political parties, trade unions, businessmen's groups, civic organizations,
housewife's associations and the information media to create chaos and
disorder, knowing that sooner or later the Chilean military, faithful to
traditional fascist military doctrine in Latin America, would use such
unrest to justify usurping governmental power to restore order and to stamp
out the left. The operations were almost a carbon copy of the Brazilian
destabilization and coup program ten years earlier. We all remember the
horror that followed for years afterwards in Chile.

Fast forward to now. Anyone who has watched the civil society opposition to
the Hugo Chavez government in Venezuela develop can be certain that U.S.
government agencies, the CIA included, along with the Agency for
International Development (AID) and the National Endowment for Democracy
(NED), are coordinating the destabilization and were behind the failed coup
in April 2002 as well as the failed "civic strike" of last
December-January. The International Republican Institute (IRI) of the
Republican Party even opened an office in Caracas. See below for more on
NED, AID and IRI in civil society operations.

In order to understand how these civil society operations are run, let's
take a look at the bureaucratic side. When I entered the CIA's training
course, the first two words I learned were discipline and control. The U.S.
government was not a charitable institution, they said, and all money must
be spent for its exact, designated purpose. The CIA operations officer that
I would become is responsible for ensuring this discipline through tight
control of the money and of the agents down the line who spend it. Orders
to the agents on their duties and obligations are to be clear and
unambiguous, and the officer must prevent personal embezzlement of money by
an agent, beyond the agent's agreed salary, by requiring receipts for all
expenses and for all payments to others. Exceptions to this rule needed
special approvals.

In the CIA, activities to penetrate and manipulate civil society are known
as Covert Action operations, and they are governed by detailed regulations
for their use. They require a request for money in a document known as a
Project Outline, if the activity is new, or a Request for Project Renewal,
if an on-going activity is to be continued. The document originates either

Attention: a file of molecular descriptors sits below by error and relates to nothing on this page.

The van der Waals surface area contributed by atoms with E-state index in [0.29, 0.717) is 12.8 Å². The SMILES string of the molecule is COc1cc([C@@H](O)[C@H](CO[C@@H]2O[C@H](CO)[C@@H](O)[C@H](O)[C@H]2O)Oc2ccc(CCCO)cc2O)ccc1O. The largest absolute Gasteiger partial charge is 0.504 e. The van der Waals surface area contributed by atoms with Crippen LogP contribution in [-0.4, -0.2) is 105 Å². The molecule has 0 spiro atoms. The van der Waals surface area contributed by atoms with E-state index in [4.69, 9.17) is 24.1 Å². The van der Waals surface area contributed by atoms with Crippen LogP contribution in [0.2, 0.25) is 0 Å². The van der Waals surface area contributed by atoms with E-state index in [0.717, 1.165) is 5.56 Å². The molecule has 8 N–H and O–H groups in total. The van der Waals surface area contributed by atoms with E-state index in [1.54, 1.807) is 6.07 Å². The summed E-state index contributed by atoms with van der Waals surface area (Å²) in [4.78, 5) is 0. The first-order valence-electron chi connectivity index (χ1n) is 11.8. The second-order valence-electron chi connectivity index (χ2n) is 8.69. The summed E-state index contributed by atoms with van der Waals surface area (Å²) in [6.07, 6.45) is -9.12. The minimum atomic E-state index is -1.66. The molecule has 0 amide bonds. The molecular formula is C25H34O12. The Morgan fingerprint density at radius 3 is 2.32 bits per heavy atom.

in a field station or in Headquarters, and it describes a current
situation; the activities to be undertaken to improve or change the
situation vis-a-vis U.S. interests; a time-line for achieving intermediary
and final goals; risks and the flap potential (damages if revealed); and a
detailed budget with information on all participating organizations and
individuals and the amounts of money to go to each. The document also
contains a summary of the status of all agent personnel to be involved with
references to their operational security clearance procedures and the
history of their service to the Agency. All people involved are included,
from the ostensible funding agencies like officers of a foundation, down to
every intermediate and end recipient of the money.

In additional to these budget specifics, a certain amount of money without
designated recipients is included under the rubric D&TO, standing for
Developmental and Targets of Opportunity. Money from this fund is used to
finance new activities that come up during the project approval period, but
of course detailed information and security clearances on all individuals
who would receive such funding is always required. A statement is also
required on the intelligence information by-product to be collected through
the proposed operation. Thus financial support for a political party is
expected to produce intelligence information on the internal politics of
the host country.

Project Outlines and Renewals go through an approval process by various
offices such as the International Organizations Division, and depending on
their sensitivity and cost, they may require approval outside the CIA at
the Departments of State, Defense, or Labor, or by the National Security
Council or the President himself. When finally approved the CIA's Finance
Division allocates the money and the operation begins, or continues if